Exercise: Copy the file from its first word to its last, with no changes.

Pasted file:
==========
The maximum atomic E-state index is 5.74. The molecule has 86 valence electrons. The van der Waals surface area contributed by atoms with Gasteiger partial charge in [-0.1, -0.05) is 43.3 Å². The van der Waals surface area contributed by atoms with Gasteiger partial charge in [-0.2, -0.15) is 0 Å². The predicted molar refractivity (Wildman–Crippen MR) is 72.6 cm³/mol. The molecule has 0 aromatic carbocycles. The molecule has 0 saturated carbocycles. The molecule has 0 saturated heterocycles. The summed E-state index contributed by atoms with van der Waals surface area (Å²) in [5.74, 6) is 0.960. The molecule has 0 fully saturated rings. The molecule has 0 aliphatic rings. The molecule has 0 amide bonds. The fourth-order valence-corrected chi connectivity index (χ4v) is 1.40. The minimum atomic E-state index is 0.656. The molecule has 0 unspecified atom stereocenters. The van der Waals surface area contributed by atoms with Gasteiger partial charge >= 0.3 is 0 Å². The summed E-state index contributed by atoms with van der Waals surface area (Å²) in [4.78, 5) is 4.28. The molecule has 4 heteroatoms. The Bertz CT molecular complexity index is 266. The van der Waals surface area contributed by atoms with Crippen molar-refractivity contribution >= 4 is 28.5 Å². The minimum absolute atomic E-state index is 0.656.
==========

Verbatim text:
The maximum atomic E-state index is 5.74. The molecule has 86 valence electrons. The van der Waals surface area contributed by atoms with Gasteiger partial charge in [-0.1, -0.05) is 43.3 Å². The van der Waals surface area contributed by atoms with Gasteiger partial charge in [-0.2, -0.15) is 0 Å². The predicted molar refractivity (Wildman–Crippen MR) is 72.6 cm³/mol. The molecule has 0 aromatic carbocycles. The molecule has 0 saturated carbocycles. The molecule has 0 saturated heterocycles. The summed E-state index contributed by atoms with van der Waals surface area (Å²) in [5.74, 6) is 0.960. The molecule has 0 fully saturated rings. The molecule has 0 aliphatic rings. The molecule has 0 amide bonds. The fourth-order valence-corrected chi connectivity index (χ4v) is 1.40. The minimum atomic E-state index is 0.656. The molecule has 0 unspecified atom stereocenters. The van der Waals surface area contributed by atoms with Gasteiger partial charge >= 0.3 is 0 Å². The summed E-state index contributed by atoms with van der Waals surface area (Å²) in [4.78, 5) is 4.28. The molecule has 4 heteroatoms. The Bertz CT molecular complexity index is 266. The van der Waals surface area contributed by atoms with Crippen molar-refractivity contribution >= 4 is 28.5 Å². The minimum absolute atomic E-state index is 0.656.